Reddit (www.reddit.com) is a service that is similar to StumbleUpon and Digg. It has something of a cult following, but its interface is not user-friendly and is not for the social media novice. Check out StumbleUpon and Digg ï¬ rst before delving into the world of Reddit.
Trendspotting: Hospital Blogs
Why do they do it? What prompts a hospital CEO to start a blog? Ask 10 different bloggers and you’ll likely get 10 different answers; however, the best hospital blogs share several common traits: openness, honesty, curiosity, and a commitment to fostering communication between the hospital and the community of patients, physicians, and other stakeholders that it serves. Sure, hospital blogs will never be the place for revealing every little secret about what’s going on behind the scenes, but they can be remarkably effective vehicles for getting the word out about new programs and initiatives at the hospital, placing news and announcements into context, and establishing a “voice” for disseminating information to the public.
Blogs also offer a way for patients who have been treated at the hospital to talk about their experiences. The Sharing Mayo Clinic blog (http://sharing.mayoclinic.org) not only provides a “virtual place” for Mayo patients and physicians to share their stories, it also acts as a hub that links to Mayo Clinic’s pages on other social networking sites. Recent posts detail the experiences of a patient who had a mechanical aortic valve installed at Mayo, explain the concept of “purposeful rounding,” and offer a glimpse into the day of a Mayo ï¬‚ight nurse. Other hospitals use their blogs as patient education forums, offering information and commentary on key health topics. One of the best examples of this type of blog is Thrive (http://childrenshospitalblog.org), the Children’s Hospital Boston’s health and science blog.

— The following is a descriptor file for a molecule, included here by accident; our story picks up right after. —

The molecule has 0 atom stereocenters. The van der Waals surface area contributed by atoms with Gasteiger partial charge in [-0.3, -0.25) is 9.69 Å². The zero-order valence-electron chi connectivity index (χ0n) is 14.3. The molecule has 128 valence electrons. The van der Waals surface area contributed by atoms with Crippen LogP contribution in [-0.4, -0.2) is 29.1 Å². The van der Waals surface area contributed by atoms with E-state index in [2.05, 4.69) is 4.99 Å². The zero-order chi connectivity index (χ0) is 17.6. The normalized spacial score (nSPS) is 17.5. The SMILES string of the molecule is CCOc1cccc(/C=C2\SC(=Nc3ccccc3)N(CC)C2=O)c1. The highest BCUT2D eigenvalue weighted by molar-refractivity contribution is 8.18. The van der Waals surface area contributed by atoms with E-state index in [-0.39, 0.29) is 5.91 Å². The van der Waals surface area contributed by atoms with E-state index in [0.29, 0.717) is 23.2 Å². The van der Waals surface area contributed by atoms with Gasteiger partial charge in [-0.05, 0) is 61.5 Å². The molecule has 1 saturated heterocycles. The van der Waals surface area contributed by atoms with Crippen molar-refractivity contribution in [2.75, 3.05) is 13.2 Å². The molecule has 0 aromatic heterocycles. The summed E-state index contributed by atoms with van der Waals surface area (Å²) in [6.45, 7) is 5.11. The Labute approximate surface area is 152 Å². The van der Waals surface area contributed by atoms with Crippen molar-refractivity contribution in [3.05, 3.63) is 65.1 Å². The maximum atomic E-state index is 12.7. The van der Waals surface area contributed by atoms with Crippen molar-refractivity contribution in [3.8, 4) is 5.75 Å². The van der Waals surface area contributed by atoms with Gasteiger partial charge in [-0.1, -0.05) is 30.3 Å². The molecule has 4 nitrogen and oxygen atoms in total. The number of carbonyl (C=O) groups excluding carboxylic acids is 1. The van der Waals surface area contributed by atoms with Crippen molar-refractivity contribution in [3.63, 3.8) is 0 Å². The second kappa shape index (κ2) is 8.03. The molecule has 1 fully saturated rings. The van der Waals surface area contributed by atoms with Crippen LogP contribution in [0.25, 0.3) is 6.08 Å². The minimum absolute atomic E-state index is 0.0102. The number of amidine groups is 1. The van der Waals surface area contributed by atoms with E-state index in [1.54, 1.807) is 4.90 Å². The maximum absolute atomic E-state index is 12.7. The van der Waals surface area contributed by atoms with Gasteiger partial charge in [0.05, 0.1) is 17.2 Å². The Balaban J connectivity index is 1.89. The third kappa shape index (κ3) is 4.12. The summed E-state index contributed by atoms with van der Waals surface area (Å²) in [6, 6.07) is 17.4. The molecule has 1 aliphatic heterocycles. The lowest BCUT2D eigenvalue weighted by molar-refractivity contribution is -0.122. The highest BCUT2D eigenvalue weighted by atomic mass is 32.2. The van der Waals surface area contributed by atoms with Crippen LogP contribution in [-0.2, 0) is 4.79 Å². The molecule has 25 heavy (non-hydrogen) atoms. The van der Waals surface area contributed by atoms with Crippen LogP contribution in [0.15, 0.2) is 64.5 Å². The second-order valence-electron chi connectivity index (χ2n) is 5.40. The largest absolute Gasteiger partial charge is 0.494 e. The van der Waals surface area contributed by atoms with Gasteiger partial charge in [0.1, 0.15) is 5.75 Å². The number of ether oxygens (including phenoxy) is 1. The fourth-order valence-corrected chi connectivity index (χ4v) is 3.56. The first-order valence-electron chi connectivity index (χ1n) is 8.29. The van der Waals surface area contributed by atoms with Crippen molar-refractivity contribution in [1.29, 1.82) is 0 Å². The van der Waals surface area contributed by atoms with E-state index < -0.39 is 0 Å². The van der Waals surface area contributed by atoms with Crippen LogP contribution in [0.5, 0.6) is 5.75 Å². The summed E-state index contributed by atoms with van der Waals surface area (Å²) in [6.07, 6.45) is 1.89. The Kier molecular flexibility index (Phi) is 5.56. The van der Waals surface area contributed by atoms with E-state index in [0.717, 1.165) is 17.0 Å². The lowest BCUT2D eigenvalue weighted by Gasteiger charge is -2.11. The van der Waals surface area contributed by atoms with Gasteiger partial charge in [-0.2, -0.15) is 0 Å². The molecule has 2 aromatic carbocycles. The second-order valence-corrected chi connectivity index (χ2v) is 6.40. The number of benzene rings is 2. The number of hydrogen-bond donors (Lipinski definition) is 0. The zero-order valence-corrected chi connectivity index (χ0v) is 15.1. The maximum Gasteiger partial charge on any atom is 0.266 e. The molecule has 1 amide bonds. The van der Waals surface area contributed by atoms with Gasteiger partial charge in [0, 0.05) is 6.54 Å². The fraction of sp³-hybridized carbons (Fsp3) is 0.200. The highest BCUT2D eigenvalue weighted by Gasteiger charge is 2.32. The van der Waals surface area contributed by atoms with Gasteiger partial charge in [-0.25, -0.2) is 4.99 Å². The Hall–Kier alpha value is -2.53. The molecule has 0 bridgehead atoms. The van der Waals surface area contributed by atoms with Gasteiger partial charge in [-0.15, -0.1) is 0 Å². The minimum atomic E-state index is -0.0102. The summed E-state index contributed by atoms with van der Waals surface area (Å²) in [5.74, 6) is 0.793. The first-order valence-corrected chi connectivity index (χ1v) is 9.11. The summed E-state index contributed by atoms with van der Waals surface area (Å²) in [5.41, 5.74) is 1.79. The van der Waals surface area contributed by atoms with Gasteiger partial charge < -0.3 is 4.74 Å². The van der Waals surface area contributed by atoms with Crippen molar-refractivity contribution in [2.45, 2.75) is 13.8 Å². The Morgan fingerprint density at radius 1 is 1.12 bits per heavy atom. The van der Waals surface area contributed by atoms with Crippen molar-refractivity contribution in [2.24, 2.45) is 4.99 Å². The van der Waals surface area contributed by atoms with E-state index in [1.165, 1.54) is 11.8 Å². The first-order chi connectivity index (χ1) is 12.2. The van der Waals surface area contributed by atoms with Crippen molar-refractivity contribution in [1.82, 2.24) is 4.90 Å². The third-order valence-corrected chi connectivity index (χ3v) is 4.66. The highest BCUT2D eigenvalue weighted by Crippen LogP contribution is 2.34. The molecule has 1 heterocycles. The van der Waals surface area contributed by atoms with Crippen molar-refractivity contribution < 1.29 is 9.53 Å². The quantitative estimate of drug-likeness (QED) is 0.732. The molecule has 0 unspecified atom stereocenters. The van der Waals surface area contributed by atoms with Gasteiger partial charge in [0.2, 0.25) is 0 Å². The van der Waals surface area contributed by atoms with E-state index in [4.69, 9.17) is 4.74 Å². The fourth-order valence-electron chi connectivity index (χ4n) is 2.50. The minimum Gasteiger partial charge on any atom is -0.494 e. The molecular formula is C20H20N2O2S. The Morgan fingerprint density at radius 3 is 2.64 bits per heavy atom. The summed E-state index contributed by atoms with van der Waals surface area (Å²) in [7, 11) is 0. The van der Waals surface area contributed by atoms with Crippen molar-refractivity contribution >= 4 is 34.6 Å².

Some of our favorite hospital blogs include Beth Israel Deaconess Medical Center President and CEO Paul Levy’s Running a Hospital (http://runningahospital.blogspot.com), which also features a list of other blogs run by hospital and health system CEOs; Nick Jacobs’ Healing Hospitals (http://takingthehelloutofhealthcare.com/blog); and McLeod health (http://blog.mcleodhealth.org).
The FDA Gets Social
On November 12-13, the FDA held a public hearing to discuss the role of pharmaceutical advertising and communication in the world of social media. Over the past decade, social networking has exploded and has become a vital means of communication for millions of people. Most of the people you know are using social media, and they are using it all the time to discuss everything from medical conditions to the latest episode of Top Chef.
For all its beneï¬ cial uses, social media also has the potential for harm. False or misleading information can quickly spread in the social media world, and the stakes are highest when it comes to medical information. For a long time, the FDA refrained from issuing rules and guidance that would have clariï¬ ed for pharma companies which uses of social media were permissible. Many of these companies responded by ignoring social media for as long as possible but eventually came to the same conclusion: they needed to catch up to their customers when it came social networking. Healthcare professionals and patients alike were talking about their products online, so it only made sense for pharma companies to join the discussion. However, due to the lack of regulations, many companies were hesitant in their approach, wondering whether they could brand their Twitter account or post patient videos to their YouTube channels.
The FDA’s silence on this issue, despite its own forays into several social media channels (http://tinyurl.com/cod8c7), frustrated many marketers and companies. But ï¬ nally, the pressure for action became too great for the FDA to ignore. The Social Media hearings in Washington, DC were only the ï¬ rst step. The ball is ofï¬ cially in the FDA’s court now, and you can bank on regulations being instated in 2010.
E-mail email@example.com to let us know if we missed anything big, and tell us what you think will be the key issues in healthcare social media in 2010.